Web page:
A weighing system and controller allow caustic and water to be automatically batched into a dilution tank by weight.
With prior experience in designing dilution systems, Force Flow was able to accommodate all of the city’s needs through some minor changes to existing hardware and software. The company’s Merlin Dilution Controller automatically calculates the necessary amounts of water and caustic based on the chosen beginning and ending chemical strengths.
The system was designed for the operator to accommodate different “neat” (beginning) caustic strengths at will. If the city changes chemical suppliers or if the current supplier changes the strength delivered, operators can adapt the system with the touch of a button. It is just as easy to change the diluted (ending) strength of the caustic. As an added benefit, the city can keep the metering pumps operating in their optimum range simply by adjusting the chemical strength.
Because the Department of Health requires the city to track their caustic usage and compare it to their water flow, detailed accounting of chemical usage was important. By tracking nine different variables such as chemical usage, feed rates and remaining chemical quantities, the dilution controller is able to give the city a full accounting of the chemical feed and dilution process. In addition, by tracking throughput and using timers to track the dilution process, six different process alarms give operators early warning of potential problems with the caustic feed system. Remote monitoring of chemical feed rates and remaining chemical supplies is accomplished through 4–20 mA signals.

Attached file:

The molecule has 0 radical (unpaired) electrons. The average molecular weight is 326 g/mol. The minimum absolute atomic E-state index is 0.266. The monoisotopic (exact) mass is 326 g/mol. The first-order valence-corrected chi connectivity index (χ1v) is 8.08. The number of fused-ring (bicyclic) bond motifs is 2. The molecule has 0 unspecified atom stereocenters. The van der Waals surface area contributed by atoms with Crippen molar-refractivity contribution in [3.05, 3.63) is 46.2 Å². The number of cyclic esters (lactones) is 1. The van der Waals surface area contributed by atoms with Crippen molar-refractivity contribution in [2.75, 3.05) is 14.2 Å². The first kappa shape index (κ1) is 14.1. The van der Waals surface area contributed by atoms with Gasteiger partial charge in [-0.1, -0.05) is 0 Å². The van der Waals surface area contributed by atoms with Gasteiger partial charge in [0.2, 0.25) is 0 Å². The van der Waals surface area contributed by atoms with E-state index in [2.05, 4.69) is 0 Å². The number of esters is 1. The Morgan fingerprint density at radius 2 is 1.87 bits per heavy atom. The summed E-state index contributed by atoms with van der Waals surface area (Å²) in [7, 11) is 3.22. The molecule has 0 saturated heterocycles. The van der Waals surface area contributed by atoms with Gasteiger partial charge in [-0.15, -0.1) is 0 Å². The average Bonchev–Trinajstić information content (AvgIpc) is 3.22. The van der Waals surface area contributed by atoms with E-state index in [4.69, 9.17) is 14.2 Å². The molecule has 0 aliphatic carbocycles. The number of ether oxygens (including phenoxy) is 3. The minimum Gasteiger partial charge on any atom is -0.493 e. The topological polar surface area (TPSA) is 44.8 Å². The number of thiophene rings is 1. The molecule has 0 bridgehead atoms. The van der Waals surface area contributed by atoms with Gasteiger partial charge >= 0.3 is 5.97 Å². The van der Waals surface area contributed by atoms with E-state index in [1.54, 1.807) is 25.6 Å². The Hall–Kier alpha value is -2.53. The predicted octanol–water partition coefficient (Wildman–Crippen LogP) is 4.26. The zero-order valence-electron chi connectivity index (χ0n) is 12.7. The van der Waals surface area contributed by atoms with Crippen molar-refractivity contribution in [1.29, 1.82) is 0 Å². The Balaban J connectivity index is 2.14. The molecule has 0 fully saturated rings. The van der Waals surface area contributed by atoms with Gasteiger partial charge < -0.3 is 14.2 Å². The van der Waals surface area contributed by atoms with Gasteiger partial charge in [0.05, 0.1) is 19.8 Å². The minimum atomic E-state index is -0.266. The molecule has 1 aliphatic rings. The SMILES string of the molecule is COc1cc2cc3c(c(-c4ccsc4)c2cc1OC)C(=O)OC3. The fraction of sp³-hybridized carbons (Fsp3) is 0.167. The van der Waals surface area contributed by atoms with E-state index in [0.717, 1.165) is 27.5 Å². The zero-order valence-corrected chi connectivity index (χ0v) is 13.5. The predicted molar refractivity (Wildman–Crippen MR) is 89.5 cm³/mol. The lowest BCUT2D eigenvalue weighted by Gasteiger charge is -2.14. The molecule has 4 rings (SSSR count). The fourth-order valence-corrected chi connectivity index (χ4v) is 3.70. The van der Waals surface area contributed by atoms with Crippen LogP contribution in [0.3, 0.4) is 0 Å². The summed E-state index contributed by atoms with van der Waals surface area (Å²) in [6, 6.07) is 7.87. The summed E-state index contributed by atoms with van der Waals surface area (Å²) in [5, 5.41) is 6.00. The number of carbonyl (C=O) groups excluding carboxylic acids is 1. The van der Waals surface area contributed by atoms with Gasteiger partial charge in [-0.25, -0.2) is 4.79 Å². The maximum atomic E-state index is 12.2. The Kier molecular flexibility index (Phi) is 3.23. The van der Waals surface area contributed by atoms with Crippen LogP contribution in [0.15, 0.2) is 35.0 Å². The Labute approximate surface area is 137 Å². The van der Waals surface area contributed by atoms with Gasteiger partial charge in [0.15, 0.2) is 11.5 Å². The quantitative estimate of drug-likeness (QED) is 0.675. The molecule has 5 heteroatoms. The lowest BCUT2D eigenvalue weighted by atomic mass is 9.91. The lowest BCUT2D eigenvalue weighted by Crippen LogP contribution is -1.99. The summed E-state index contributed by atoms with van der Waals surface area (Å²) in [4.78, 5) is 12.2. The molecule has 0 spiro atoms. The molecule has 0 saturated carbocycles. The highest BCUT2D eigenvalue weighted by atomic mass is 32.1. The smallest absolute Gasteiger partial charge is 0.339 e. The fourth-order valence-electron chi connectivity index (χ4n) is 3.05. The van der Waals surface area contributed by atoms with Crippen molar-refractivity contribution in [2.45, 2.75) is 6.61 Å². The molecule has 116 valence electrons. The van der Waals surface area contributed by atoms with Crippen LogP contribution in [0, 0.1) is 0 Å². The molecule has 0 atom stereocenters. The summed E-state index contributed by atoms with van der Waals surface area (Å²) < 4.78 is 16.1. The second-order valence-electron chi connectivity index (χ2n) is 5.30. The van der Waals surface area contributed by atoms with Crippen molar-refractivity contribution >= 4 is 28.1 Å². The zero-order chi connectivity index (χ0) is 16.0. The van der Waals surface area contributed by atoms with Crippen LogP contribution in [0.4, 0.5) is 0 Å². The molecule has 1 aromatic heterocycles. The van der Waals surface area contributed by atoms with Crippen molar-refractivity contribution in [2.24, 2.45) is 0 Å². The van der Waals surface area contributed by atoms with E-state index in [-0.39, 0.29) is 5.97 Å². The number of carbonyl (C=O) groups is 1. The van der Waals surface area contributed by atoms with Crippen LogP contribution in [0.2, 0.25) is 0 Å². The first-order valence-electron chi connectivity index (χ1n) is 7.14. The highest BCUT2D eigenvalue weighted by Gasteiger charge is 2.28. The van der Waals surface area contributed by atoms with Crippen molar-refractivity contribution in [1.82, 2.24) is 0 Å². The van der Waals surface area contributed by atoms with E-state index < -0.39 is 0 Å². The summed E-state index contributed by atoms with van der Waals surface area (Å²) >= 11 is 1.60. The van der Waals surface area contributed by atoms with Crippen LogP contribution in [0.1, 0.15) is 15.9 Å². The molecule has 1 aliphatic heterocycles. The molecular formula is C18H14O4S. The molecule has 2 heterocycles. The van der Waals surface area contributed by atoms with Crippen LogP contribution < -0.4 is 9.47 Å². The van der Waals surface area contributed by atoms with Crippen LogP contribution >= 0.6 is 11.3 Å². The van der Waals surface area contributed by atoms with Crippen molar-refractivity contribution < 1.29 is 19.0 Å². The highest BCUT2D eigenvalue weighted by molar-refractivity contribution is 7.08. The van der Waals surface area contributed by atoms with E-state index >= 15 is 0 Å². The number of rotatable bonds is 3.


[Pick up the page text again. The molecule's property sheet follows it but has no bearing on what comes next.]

Because this plant is the main source of the city’s water supply, RH2 wanted a fully redundant and fail safe system that would allow continuous operation in the event that a failure occurred. The answer to this was found in using two separate dilution systems, each with separate controllers. An auto switchover valve was used to alternate between each of the two systems. If one bank ever is down for maintenance, control can be diverted to the working system until repairs can be made. This redundancy paid off for the Enumclaw in the first few months while they worked through some programming and hardware bugs.
The City of Enumclaw’s concerns about operator contact with high strength caustic, and potential maintenance problems due to scaling and crystallization were alleviated through feeding a low strength caustic solution. By devising an automated onsite chemical dilution system, the city was able to avoid the cost of purchasing pre–diluted chemical, eliminate the labor and safety concerns that manual dilution would demand, and integrate inventory control and process alarms to make their system safe and reliable for many years to come.
About the Author:
Mark Nelson is a process sales engineer for Force Flow in Concord, CA, and can be contacted at firstname.lastname@example.org. Dan Mahlum, project engineer for RH2 Engineers in Bothel, WA, and can be reached at email@example.com. Scott Woodbury with the City of Enumclaw, WA, can be reached at firstname.lastname@example.org